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Expropriation Bill remains the main threat to property rights

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Free State Agriculture (FSA) remains weary of the Expropriation Bill as the main policy to drive the expropriation without compensation ideology. This was the reaction of Free State Agriculture after recent reports that the EFF and ANC could not agree on the amendment of Section 25 of the Bill of Rights in the Constitution.

According to FSA President, Francois Wilken, civil society should not see this development as the end of the threat to property rights in South Africa. “The Expropriation Bill remains the biggest threat and is currently in the process of becoming law. Should this Bill be promulgated, all assets could be targeted for expropriation by the state”.

Wilken said that the absence of a credible Land Audit gives politicians free reign to keep abusing the land issue. “Last week at a Centre for Development and Enterprise (CDE) engagement, former Minister of Finance and chairman of the National Development Plan committee, Trevor Manuel, referred to a Bureau for Economic Research (BER) evidence-based study evaluating the NDP stating that we have actually achieved 67% of the 2030 land reform objective set in the NDP and are well on track to achieving what was planned for”.  These facts sadly get ignored in the pursuit of ideological goals, which is causing significant uncertainty in the agriculture sector.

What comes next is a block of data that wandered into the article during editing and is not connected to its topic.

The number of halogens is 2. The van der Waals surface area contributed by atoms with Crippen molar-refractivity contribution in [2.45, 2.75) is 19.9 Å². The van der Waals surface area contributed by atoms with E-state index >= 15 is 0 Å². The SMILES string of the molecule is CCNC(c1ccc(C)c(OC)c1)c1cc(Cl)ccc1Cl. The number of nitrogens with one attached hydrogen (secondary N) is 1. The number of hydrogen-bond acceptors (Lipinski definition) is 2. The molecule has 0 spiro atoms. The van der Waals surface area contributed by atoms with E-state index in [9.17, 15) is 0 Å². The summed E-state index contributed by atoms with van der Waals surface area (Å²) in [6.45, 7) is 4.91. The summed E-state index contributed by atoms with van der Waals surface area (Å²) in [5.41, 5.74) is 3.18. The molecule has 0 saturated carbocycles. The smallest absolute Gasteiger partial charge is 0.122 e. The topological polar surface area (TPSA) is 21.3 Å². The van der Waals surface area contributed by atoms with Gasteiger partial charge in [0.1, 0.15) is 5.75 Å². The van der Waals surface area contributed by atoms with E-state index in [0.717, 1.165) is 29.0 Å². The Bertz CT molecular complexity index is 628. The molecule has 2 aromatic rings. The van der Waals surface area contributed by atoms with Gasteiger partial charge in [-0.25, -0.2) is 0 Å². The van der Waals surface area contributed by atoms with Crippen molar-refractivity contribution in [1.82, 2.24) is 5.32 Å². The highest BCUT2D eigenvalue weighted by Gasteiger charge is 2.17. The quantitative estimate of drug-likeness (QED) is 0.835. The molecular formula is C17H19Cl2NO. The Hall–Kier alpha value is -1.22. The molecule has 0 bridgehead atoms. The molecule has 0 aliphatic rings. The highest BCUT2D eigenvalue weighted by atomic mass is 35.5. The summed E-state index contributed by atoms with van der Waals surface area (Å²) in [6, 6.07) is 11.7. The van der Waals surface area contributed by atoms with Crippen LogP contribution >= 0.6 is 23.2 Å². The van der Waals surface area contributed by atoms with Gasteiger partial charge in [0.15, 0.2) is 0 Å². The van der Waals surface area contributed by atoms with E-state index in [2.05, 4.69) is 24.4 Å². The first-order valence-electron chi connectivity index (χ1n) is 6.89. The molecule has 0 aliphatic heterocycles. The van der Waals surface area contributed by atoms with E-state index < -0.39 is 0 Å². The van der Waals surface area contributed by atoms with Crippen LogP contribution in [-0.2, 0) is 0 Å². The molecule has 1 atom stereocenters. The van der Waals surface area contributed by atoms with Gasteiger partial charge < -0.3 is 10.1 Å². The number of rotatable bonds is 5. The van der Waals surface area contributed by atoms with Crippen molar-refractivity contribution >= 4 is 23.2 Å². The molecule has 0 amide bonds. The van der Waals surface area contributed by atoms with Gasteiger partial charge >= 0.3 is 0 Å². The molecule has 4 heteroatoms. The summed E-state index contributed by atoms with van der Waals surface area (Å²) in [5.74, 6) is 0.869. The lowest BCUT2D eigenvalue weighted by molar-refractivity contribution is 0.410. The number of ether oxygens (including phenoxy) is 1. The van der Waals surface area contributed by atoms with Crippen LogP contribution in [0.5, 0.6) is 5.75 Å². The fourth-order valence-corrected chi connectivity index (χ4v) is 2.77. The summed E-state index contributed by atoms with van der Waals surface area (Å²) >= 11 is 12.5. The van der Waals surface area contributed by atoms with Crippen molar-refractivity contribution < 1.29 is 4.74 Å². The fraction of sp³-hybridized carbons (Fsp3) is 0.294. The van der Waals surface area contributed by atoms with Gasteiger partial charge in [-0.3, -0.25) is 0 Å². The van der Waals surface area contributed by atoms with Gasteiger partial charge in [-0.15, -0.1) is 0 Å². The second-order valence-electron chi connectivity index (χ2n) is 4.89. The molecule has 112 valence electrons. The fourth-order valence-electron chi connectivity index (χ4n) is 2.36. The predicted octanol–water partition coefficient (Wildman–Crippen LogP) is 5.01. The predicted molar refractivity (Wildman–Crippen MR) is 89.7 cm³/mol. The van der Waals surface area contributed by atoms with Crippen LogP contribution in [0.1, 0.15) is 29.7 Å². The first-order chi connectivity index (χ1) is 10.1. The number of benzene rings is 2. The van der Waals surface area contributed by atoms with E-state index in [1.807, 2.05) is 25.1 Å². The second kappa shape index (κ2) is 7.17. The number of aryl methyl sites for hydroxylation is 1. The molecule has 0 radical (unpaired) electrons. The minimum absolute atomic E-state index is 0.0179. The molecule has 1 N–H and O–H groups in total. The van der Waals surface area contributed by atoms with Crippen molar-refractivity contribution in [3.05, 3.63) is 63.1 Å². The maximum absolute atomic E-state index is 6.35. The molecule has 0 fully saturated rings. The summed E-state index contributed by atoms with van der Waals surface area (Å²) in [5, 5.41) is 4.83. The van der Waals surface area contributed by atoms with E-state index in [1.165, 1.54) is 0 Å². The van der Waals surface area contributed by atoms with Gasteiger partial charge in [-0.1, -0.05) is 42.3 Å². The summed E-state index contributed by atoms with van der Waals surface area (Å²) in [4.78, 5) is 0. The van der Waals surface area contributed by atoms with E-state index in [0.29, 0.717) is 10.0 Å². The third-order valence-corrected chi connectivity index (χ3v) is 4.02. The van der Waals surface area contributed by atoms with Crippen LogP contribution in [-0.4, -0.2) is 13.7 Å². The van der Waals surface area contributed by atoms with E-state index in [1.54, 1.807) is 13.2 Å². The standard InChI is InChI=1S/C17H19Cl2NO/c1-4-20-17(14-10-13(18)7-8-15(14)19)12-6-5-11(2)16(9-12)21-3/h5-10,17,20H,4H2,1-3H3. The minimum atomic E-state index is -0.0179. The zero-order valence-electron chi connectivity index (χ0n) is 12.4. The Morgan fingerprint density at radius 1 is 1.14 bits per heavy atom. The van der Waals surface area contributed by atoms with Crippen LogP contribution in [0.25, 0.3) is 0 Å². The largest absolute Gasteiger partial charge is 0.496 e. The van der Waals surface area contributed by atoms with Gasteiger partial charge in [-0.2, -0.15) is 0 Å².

“Due to COVID, the Free State leg of the Expropriation Bill public hearings have been postponed twice now. The portfolio committee from Public Works handling the hearings have uttered that the last remaining provinces, namely the Free State and Northern Cape, be excluded due to an overwhelming support of the Bill in its current form.” says Wilken. “Although Free State Agriculture has already made a written submission, supported by 80 000 supporters, and addressed the committee at a national level rejecting the Bill, we will insist on the provincial hearings to put our case across where our members can express their personal fears and concerns of allowing a gap in our legislation for expropriation (of anyone’s property!) without compensation.”

Anyone who still wants to oppose the Expropriation Bill can record their input on Free State Agriculture’s website ( ). These inputs will be handed over to the parliamentary panel holding the provincial public hearings.